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The New Political Battleground
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The New Political Battleground

School board elections, the new venue for fighting the culture wars, are getting more attention from political action groups.

Michelle Wong makes a sign during a rally in support of the San Francisco School Board recall in February. (Stephen Lam/The San Francisco Chronicle via Getty Images)

ASHBURN, Va.—Loudoun County’s K-12 curriculum and instruction meeting kicked off last Thursday as a snapshot of the mundane: a laundry list of policies involving family life education, whether to charge families for music books, and how to prioritize American Sign Language for high school students.

Then came the culture war update: A brief primer on a draft policy that, beginning January 1, requires schools to notify parents when students are to be taught sexually explicit material in school.  “We have teams of teachers right now kind of crowdsourcing titles of book club books,” a visibly uncomfortable Neil Slevin, executive director of the county’s Division of Teaching and Learning, said to the small crowd. “They’re working together to try to screen the books.”

The new policy was drafted in response to a Virginia Senate bill signed by GOP Gov. Glenn Youngkin in April. It represents a big win for Republicans nationwide who see local school board races as venues for culture war fights, including pandemic-related school closures and mask mandates, plus the roles race and gender identity should play in K-12 education.

Even though they don’t attract the same level of media attention as politicians running for higher office, school board candidates across the country are being boosted by conservative-leaning political action committees. Many PACs align closely with Youngkin, whose outsize focus on critical race theory and school closures on the campaign trail last year re-upped K-12 education as a winning issue for the GOP across the country.

“It wasn’t like last year, where really we were the only game in town besides Virginia’s governor race, which is intrinsically also tied to school board elections,” said Ryan Girdusky. He’s the president of 1776 Project, an anti-1619 Project political action committee focused on electing conservatives to school boards and abolishing critical race theory from K-12 education. “If it’s a choice between me and John Fetterman, I’m not gonna make the front page of the New York Times.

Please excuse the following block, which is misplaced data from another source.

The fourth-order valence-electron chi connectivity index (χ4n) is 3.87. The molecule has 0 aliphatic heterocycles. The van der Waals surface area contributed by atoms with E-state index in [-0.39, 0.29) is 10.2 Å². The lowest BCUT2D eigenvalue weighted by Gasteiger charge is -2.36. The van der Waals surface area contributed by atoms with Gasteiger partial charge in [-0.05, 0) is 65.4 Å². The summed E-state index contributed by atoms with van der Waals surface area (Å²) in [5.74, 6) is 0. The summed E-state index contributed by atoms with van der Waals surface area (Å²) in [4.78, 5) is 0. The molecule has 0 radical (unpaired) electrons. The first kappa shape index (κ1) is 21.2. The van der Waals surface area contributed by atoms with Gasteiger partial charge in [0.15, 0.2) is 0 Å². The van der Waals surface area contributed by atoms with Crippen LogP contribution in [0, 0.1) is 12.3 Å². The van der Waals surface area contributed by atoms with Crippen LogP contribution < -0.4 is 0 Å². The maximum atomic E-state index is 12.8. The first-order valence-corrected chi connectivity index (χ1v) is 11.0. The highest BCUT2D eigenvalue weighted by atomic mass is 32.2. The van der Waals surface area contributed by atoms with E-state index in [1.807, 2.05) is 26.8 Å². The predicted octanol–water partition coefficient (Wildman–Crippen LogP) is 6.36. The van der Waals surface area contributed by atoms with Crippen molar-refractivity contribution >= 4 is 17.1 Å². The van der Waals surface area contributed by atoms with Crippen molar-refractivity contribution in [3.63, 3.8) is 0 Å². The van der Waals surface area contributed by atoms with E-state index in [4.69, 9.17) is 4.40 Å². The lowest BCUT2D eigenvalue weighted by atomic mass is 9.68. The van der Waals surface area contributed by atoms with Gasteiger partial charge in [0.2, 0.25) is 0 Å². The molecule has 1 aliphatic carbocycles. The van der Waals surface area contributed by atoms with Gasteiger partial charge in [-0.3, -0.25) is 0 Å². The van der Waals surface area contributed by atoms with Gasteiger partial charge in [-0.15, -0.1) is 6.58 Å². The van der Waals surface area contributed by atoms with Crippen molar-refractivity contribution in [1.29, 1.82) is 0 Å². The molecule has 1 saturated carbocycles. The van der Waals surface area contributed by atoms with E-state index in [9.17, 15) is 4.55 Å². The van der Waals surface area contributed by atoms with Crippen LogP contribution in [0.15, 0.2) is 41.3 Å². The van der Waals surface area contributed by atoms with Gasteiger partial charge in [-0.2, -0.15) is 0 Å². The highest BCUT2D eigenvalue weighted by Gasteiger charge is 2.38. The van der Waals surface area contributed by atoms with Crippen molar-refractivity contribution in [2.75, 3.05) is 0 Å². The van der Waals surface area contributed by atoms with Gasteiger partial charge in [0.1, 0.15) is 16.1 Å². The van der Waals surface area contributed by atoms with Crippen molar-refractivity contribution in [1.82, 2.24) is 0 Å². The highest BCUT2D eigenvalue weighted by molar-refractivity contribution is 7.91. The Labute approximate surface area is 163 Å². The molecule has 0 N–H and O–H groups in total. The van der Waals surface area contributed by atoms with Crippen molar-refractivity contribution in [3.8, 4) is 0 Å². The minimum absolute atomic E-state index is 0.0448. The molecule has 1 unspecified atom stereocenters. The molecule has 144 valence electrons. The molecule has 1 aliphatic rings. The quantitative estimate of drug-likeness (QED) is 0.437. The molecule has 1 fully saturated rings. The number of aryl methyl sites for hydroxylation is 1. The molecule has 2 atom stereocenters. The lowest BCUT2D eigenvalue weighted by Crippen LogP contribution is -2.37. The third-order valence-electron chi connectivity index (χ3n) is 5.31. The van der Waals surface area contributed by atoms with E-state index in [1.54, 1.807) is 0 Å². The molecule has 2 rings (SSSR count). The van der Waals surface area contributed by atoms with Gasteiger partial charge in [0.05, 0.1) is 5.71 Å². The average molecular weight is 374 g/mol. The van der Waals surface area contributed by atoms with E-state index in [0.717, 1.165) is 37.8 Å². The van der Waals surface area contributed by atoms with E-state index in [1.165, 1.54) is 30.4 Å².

Groups like Girdusky’s are cropping up all over the country and investing heavily in local school board races—vetting, recruiting, and training candidates who align with their values. Many are also helping organize efforts to recall school board members they see as unresponsive to parental concerns.

Recall efforts spiked significantly in 2021, largely fueled by pandemic-related school closures. That momentum has carried into this year, with the nonpartisan digital encyclopedia Ballotpedia tracking 47 total recall efforts nationwide, down from last year’s 92 but still higher than average.

San Francisco’s school board recall in early 2022 is a prime example of this phenomenon, with more than 70 percent of voters supporting the ouster of three school board members who were focused on renaming schools rather than reopening them. 

Dissatisfaction with current school boards could grow louder in light of new data from the National Assessment of Educational Progress (NAEP), which show that test scores in mathematics for fourth and eighth graders nationwide saw the largest decline since the organization first began testing kids in 1990. Roughly one-third of fourth- and eighth-grade students surveyed this year couldn’t read at a “basic” level, the NAEP found.

The conservative fight for increased parental involvement in K-12 education has unsurprisingly sparked backlash from parents who tend to place more trust in institutional authority and left-leaning special interest groups that have sought to portray some conservative parents as extremist or bigoted.

Many school board meetings become war zones by proxy, as happened often in 2021. “Either they tend to be these sleepy, tedious, disorganized affairs, or they tend to be really frustrating with tons of parents and community members and teachers showing up to each get their two minutes or three minutes of mic time,” said Frederick Hess, director of Education Policy Studies at the conservative-leaning American Enterprise Institute.

Besides policies and candidates themselves, conservative groups have another goal related to school-board races: getting more people to vote. School board races often occur in less notable off-cycle election years, where nationwide turnout typically hovers between 8 and 10 percent of eligible voters.

“The only people that it was serving to have school board elections all over the place was the teachers unions, because they got their people out to vote, and they were paying attention to it, and they’re uniquely connected to it,” said Tiffany Justice with Moms for Liberty, a conservative group that has endorsed more than 200 school board candidates across the country this year. “You should know when the elections are—it shouldn’t be on some random month in some random year with no advertising around it.”

Hence conservative groups’ efforts to move school board elections to coincide with state and federal elections, with the explicit goal of boosting turnout.

“School boards are America’s shadow governments,” said Derrell Bradford, president of 50Can, a centrist educational reform advocacy group. “They are elected in low turnout proceedings, and they spend billions of local and federal dollars and almost no one knows that they’re doing it.”

Audrey is a former reporter for The Dispatch.